The gut microbiome and resistome of conventionally vs. pasture-raised pigs

Citation

Holman, D.B., Gzyl, K.E., Kommadath, A. (2023). The gut microbiome and resistome of conventionally vs. pasture-raised pigs. Microbial genomics, [online] 9(7), http://dx.doi.org/10.1099/mgen.0.001061

Plain language summary

Antimicrobial use in swine production continues to be a serious concern due to its potential association with the development and persistence of antimicrobial resistance. Most commercial pigs in North America are raised indoors with high stocking densities whereas a smaller segment of the swine sector raises pigs entirely outdoors on pasture. However, very little is known about how these two management systems affect the pig gut microbial community and antimicrobial resistance. In this study we show that pigs raised outdoors on pasture have very different gut microbiomes compared to conventionally-raised pigs housed indoors and that swine management systems may have large impacts on the microbiome and antimicrobial resistance in the pig gut. Furthermore, even in the absence of direct antimicrobial exposure, the conventionally-raised pigs carried a greater abundance of antimicrobial resistance genes in their gut.

Abstract

Conventional swine production typically houses pigs indoors and in large groups, whereas pasture-raised pigs are reared outdoors at lower stocking densities. Antimicrobial use also differs, with conventionally raised pigs often being exposed to antimicrobials directly or indirectly to control and prevent infectious disease. However, antimicrobial use can be associated with the development and persistence of antimicrobial resistance. In this study, we used shotgun metagenomic sequencing to compare the gut microbiomes and resistomes of pigs raised indoors on a conventional farm with those raised outdoors on pasture. The microbial compositions as well as the resistomes of both groups of pigs were significantly different from each other. Bacterial species such as Intestinibaculum porci, Pseudoscardovia radai and Sharpea azabuensis were relatively more abundant in the gut microbiomes of pasture-raised pigs and Hallella faecis and Limosilactobacillus reuteri in the conventionally raised swine. The abundance of antimicrobial resistance genes (ARGs) was significantly higher in the conventionally raised pigs for nearly all antimicrobial classes, including aminoglycosides, beta-l actams, macrolides-l incosamides-streptogramin B, and tetracyclines. Functionally, the gut microbiomes of the two group of pigs also differed significantly based on their carbohydrate-active enzyme (CAZyme) profiles, with certain CAZyme families associated with host mucin degradation enriched in the conventional pig microbiomes. We also recovered 1043 dereplicated strain- I evel metagenome-assembled genomes (≥90% completeness and <5% contamination) to provide taxonomic context for specific ARGs and metabolic functions. Overall, the study provides insights into the differences between the gut microbiomes and resistomes of pigs raised under two very different production systems.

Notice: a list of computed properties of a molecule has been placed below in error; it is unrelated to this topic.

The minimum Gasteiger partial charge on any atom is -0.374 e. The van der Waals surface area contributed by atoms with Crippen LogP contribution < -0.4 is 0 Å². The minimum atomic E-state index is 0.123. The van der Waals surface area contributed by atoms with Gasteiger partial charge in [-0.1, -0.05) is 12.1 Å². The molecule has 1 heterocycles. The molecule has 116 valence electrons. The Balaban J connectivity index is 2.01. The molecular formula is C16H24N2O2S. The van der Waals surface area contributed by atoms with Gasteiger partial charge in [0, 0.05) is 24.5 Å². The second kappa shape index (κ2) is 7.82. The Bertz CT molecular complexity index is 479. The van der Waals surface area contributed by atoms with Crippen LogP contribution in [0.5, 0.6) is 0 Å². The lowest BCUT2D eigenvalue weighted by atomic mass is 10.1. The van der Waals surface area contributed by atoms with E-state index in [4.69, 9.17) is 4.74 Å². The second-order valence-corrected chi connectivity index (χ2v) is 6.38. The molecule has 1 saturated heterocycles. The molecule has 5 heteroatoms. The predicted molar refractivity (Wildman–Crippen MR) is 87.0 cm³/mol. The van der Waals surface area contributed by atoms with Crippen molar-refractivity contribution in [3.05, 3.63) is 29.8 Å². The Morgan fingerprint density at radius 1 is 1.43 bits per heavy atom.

Publication date

2023-07-01